Ball python enthusiasts often ask others for advice while trying to determine which ball python investment is the best. Unfortunately, questions such as these don’t come with straight answers. The best response is different for each of us and it is only after a bit of self-assessment that any of us can really hope for useful conclusions. In the end the only person from whom you can get a complete answer is yourself. Despite the very best advice from others you ultimately have to figure it out on your own. It’s your motivations that lead toward the best answer. Is it money that moves you? Recognition, perhaps? Or is it the challenge? A sense of accomplishment, maybe? A little bit of each? Knowing the answer will take you closer to making the best decision about which morph is the best investment.
Not long ago I was browsing an on-line reptile classified web site and I came across the ad of a well-known reptile wholesaler. The ad was of the “want to buy” nature and he was offering to buy the entire breeding production that you have for sale. After saying that he wants your production he typed in bold characters, “WE ARE ONLY PAYING WHOLESALE PRICES.” Sadly, wholesale pricing in the reptile industry is often considered to be in the 50% off retail range (or more). As I finished reading the ad a few choice words came to mind regarding how I felt about its audacity. The brazen call for you to sell your production to someone else so they can make a profit equal to the person who did all the work (you) always gets me a little annoyed …almost as annoyed as I get at the idea that people regularly agree to the sale.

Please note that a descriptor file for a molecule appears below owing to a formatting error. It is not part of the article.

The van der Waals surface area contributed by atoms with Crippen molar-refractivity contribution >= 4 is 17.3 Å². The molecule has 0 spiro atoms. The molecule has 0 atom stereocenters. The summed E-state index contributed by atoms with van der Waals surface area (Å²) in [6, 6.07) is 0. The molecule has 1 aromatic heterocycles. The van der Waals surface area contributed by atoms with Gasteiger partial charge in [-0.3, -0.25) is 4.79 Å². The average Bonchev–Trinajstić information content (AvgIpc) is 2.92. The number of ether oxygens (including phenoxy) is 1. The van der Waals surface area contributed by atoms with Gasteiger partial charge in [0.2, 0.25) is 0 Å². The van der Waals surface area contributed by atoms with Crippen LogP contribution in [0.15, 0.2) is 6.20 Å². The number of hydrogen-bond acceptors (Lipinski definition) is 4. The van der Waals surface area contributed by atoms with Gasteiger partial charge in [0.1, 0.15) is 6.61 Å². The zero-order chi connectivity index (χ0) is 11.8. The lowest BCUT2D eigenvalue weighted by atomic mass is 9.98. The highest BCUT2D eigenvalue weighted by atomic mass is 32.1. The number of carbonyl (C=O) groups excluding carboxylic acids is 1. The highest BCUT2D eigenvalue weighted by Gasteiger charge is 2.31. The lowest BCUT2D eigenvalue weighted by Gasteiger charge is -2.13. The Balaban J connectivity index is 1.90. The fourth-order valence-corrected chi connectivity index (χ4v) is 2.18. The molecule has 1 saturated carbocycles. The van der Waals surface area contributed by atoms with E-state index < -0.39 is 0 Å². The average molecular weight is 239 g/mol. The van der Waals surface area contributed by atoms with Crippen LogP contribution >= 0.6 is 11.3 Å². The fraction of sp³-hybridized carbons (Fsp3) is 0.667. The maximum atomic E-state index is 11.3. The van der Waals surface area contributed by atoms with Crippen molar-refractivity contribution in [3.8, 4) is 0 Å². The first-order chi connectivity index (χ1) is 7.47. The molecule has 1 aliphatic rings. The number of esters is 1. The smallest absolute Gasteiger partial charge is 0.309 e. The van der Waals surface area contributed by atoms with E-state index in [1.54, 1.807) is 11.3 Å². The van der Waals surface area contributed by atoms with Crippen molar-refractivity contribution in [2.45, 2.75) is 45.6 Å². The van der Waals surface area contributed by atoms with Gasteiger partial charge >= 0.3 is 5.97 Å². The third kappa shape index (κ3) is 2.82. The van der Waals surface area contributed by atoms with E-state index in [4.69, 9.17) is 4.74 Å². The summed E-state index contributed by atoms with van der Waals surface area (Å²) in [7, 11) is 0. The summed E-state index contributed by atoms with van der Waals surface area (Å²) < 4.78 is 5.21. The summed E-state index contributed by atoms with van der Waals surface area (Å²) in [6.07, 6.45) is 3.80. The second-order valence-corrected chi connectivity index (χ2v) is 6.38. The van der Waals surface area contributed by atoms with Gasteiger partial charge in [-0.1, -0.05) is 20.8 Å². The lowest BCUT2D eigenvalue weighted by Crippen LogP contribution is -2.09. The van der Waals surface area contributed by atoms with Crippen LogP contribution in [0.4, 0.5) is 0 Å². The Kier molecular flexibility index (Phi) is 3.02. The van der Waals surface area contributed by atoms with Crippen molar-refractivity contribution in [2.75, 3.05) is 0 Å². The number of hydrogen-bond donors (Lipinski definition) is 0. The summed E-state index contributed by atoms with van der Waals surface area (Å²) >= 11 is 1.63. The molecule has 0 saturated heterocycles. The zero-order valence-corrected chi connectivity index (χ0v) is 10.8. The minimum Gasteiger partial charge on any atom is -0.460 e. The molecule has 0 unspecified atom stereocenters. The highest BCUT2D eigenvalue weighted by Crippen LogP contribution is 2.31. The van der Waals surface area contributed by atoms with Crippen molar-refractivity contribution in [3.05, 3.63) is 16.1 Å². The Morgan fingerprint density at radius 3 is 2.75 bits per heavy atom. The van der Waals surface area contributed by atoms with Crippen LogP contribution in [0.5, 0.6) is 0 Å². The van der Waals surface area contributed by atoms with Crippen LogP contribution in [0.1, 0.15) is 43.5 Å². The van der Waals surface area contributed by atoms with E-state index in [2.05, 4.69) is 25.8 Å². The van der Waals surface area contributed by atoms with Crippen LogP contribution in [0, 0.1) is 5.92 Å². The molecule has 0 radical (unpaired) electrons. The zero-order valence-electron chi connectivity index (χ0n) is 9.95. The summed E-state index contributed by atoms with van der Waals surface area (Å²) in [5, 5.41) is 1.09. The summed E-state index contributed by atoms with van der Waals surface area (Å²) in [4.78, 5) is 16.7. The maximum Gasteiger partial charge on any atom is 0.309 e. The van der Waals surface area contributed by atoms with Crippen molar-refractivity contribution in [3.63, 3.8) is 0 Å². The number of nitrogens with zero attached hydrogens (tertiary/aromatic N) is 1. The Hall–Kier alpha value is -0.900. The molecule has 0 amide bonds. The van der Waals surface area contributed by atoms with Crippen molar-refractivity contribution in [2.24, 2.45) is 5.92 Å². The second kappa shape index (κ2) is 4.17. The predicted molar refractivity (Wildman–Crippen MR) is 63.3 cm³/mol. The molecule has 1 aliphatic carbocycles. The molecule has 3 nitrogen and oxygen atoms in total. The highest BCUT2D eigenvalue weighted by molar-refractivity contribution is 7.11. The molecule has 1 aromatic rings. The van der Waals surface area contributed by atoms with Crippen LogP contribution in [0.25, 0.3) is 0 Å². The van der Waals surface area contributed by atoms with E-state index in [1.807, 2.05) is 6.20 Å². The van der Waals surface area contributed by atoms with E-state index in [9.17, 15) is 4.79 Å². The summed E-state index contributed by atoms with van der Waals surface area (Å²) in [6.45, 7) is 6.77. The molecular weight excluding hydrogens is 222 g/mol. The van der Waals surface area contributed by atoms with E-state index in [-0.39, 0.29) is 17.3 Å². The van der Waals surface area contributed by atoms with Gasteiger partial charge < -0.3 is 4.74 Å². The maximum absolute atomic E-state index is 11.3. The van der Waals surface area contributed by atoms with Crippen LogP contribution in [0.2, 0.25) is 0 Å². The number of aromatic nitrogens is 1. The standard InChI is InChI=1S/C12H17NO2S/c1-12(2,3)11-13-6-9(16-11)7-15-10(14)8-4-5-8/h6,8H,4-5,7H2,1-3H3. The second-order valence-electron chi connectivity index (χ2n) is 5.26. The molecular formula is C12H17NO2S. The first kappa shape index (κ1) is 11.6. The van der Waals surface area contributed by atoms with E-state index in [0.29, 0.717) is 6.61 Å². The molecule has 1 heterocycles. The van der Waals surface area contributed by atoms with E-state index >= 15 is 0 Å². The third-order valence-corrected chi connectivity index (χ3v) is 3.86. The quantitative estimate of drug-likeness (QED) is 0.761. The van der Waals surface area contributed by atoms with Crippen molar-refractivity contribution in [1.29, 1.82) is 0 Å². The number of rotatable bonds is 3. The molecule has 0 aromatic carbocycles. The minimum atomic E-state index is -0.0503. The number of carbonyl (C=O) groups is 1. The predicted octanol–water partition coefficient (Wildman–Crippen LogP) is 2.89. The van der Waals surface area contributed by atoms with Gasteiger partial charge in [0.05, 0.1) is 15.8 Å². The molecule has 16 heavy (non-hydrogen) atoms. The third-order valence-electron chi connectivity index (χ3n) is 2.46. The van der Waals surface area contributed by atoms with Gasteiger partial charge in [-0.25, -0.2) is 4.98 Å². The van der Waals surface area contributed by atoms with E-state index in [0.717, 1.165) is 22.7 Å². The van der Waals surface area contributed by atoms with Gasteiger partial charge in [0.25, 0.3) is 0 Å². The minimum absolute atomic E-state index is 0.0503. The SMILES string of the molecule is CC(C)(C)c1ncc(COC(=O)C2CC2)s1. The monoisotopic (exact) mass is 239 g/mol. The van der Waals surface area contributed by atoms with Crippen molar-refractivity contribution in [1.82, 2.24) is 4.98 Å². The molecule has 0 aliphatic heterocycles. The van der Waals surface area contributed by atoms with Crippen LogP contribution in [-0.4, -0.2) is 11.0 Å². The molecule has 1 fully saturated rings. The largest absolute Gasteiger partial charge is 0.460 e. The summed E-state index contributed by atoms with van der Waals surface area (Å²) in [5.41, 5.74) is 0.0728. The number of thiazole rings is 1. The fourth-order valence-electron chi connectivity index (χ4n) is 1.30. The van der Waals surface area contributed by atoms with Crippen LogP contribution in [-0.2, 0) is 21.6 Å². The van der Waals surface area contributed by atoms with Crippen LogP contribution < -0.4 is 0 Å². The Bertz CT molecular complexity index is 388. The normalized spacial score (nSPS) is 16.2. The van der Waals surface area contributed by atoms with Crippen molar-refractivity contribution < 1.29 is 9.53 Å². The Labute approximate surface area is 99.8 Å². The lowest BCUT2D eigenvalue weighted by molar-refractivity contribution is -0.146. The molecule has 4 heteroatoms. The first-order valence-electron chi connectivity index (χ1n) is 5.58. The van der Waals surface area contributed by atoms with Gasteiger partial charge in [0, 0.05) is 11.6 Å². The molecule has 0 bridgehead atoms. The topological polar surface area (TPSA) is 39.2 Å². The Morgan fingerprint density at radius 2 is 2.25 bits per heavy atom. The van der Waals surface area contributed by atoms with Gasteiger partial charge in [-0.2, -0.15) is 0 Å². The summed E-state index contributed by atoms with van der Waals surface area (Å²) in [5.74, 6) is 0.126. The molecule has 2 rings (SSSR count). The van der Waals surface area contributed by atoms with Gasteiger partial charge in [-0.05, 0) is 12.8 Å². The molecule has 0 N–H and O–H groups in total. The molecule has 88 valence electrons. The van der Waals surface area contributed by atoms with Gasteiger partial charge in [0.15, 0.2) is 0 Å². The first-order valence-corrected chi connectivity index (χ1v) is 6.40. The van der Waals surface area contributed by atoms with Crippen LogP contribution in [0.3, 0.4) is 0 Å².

Do you have a male albino ball python in your collection? How about a male pastel? A male black pastel perhaps? I know you have a male pinstripe, right? How about a male piebald? Got one of those?
Many enthusiastic ball python hobbyists answer “yes” to at least one of those questions. If you’re a ball python breeder the answer to most or all of the above should be a foregone conclusion. For many breeders they are project staples. Considering only the single gene males for a moment, do you need any more of the same in your collection? Probably not. If you are not already doing so I’ll wager that you are focused on getting the existing males in your collection to the next level; albino spiders, black pewters, honey bees, etc. How exactly are you going about that particular process? There is a long road and a short road to getting there. Some of you are adding the next-level males to your collection by breeding your own (the long road) while others opt to buy or trade with someone to add them to the mix (the shorter road).
Sure, sure, many of us are still missing a wide variety of single gene males in our genetic armory. Champagne males, ultramels, lavender albinos, and candy/toffee ball pythons are still pretty darn desirable and highly sought after. To not have them means you know what it is to covet.